PARIS – French far-right leader Marine Le Pen was acquitted on Tuesday in a criminal case involving graphic photographs of Islamic State violence that she posted on Twitter in 2015 after comparisons between the group and his party.
Ms. Le Pen, leader of the Rassemblement national party, was acquitted by a court in Nanterre, a western suburb of Paris. The charge against her – spreading violent messages – carried a sentence of up to three years in prison and a fine of 75,000 euros, or about 90,000 dollars, but prosecutors did not requested that a fine of 5,000 euros.
Rodolphe Bosselut, Ms. Le Pen’s lawyer in this case, said: “The court ruled that by publishing the photos, she was exercising her freedom of expression.” He added that the ruling underscored that the messages were clearly not Islamic State propaganda and instead had “informative value.”
Prosecutors opened their investigation in December 2015, shortly after Ms Le Pen – enraged at a television interview in which a French journalist compared her party to the Islamic State – posted three photos on Twitter showing killings by the group. One showed the body of James Foley, an American journalist who was kidnapped in Syria in 2012 and then beheaded by the group.
Ms Le Pen deleted the post after criticism from Mr Foley’s family, but the other two photos, which showed a man in an orange jumpsuit crushed by a tank and a prisoner burned alive in a cage, have remained online.
“Daesh is THAT!” she wrote, using an Arabic acronym for Islamic State, also known as ISIS.
The photos – published just weeks after a series of deadly terrorist attacks in and around Paris – have sparked outrage in France.
Ms Le Pen lost to President Emmanuel Macron in the 2017 elections in France, and her party has a limited presence in parliament. But she is still seen as Mr Macron’s main opponent on the national political scene, and the verdict will most likely help her prospects in next year’s presidential elections, with early polls suggesting she will face Mr Macron again in the next year. of a second round.
The assassination of a policeman by a radicalized Tunisian last month in a city southwest of Paris has fueled a resurgent debate over terrorism, security and immigration, all themes that have fueled the rise of the government. Ms. Le Pen’s far-right party, despite Mr. Macron’s attempts to woo voters on these issues.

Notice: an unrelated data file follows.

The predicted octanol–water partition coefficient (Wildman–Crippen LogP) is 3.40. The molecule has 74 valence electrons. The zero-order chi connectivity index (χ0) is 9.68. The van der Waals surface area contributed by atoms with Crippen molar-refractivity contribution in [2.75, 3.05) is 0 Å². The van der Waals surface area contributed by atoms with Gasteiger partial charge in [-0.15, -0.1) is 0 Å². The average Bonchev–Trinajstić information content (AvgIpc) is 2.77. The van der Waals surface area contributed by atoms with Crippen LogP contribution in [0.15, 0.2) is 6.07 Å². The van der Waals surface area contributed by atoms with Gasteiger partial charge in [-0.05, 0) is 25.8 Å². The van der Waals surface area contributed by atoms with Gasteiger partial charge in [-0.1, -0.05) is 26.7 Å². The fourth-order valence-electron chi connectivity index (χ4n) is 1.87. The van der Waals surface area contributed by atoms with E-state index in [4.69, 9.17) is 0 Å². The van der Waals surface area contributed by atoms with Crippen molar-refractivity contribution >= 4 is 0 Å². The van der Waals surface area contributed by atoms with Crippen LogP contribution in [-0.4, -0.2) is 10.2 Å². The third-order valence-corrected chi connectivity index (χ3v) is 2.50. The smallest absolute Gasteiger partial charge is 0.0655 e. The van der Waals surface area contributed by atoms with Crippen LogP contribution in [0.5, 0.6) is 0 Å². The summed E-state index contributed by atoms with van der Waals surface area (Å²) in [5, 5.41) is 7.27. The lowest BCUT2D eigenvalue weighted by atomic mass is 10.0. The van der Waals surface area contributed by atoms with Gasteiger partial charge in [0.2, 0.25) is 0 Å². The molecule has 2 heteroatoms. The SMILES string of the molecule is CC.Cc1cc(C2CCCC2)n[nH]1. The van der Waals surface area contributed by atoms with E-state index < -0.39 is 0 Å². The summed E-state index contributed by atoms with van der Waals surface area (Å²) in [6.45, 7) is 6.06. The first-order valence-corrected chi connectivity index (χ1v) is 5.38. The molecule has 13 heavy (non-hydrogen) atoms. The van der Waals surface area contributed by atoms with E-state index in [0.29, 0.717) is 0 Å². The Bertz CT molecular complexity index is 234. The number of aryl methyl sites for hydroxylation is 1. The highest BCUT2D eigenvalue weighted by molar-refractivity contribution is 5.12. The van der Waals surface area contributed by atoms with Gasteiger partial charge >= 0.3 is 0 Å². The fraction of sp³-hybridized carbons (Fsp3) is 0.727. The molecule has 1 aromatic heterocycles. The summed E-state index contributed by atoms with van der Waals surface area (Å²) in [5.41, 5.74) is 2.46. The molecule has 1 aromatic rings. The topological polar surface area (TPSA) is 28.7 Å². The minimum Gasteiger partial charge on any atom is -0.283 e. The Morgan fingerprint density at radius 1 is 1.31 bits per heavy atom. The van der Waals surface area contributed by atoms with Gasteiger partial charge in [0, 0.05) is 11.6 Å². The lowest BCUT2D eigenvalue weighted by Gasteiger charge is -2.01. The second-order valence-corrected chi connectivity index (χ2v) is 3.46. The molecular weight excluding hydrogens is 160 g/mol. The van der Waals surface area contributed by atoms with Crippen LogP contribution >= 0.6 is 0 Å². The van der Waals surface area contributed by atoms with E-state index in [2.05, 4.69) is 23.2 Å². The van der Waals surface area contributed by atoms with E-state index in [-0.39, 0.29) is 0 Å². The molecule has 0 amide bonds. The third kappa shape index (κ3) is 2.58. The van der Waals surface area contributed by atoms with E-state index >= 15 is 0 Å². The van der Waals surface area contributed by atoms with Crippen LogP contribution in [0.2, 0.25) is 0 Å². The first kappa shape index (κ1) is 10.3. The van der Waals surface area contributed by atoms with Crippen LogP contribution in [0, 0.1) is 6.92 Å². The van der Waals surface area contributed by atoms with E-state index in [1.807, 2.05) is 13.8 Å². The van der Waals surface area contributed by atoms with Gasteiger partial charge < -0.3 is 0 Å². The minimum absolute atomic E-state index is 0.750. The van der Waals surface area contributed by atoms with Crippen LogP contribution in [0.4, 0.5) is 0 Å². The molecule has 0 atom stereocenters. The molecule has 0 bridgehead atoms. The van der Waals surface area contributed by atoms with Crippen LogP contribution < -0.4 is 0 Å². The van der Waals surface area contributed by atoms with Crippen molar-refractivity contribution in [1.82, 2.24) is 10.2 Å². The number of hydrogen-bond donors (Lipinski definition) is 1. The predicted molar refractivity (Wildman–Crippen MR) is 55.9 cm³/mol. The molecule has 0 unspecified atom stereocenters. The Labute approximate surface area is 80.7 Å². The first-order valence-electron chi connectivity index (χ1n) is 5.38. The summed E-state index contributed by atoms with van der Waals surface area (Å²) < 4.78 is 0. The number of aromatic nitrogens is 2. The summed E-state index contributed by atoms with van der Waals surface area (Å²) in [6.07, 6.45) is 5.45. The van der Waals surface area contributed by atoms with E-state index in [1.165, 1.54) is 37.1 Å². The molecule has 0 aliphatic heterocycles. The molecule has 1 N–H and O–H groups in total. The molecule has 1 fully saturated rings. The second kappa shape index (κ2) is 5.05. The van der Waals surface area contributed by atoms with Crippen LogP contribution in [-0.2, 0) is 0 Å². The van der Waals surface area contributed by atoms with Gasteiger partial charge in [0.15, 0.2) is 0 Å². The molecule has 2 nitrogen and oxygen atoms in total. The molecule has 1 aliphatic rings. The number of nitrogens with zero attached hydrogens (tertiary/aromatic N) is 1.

Voters on the left and on the right have often cast aside political difference to oppose far-right candidates, but that roadblock has also appeared increasingly fragile, and Ms Le Pen has spent years trying to soften its image and take advantage of the extremist fringe towards the mainstream.
Unlike other French politicians who have recently been convicted of serious charges such as corruption or embezzlement, Ms. Le Pen has been prosecuted under a more obscure section of the French penal code which prohibits the dissemination of messages ” violent ”or likely to“ seriously undermine human dignity. And it could be seen by a minor.
While freedom of expression is strongly supported, the laws governing freedom of expression in France are often seen as more restrictive than those in the United States, with laws against calls to violence or hate speech.
Ms Le Pen called the investigation a political witch-hunt aimed at silencing her, arguing that she was wrongly prosecuted for exercising her freedom of expression, on charges normally intended to protect minors from violent propaganda or pornography.
“The crime attacks human dignity, not its photographic reproduction,” she said during the trial, which was held in February.
Gilbert Collard, a lawyer and representative of the National Rally in the European Parliament who also published photos of Islamic State violence on the same day as Ms. Le Pen, was also acquitted of the charges against him on Tuesday.
The court’s verdict on Ms. Le Pen comes in an increasingly heated political climate in France, before the presidential elections scheduled for next year but also the regional elections in June.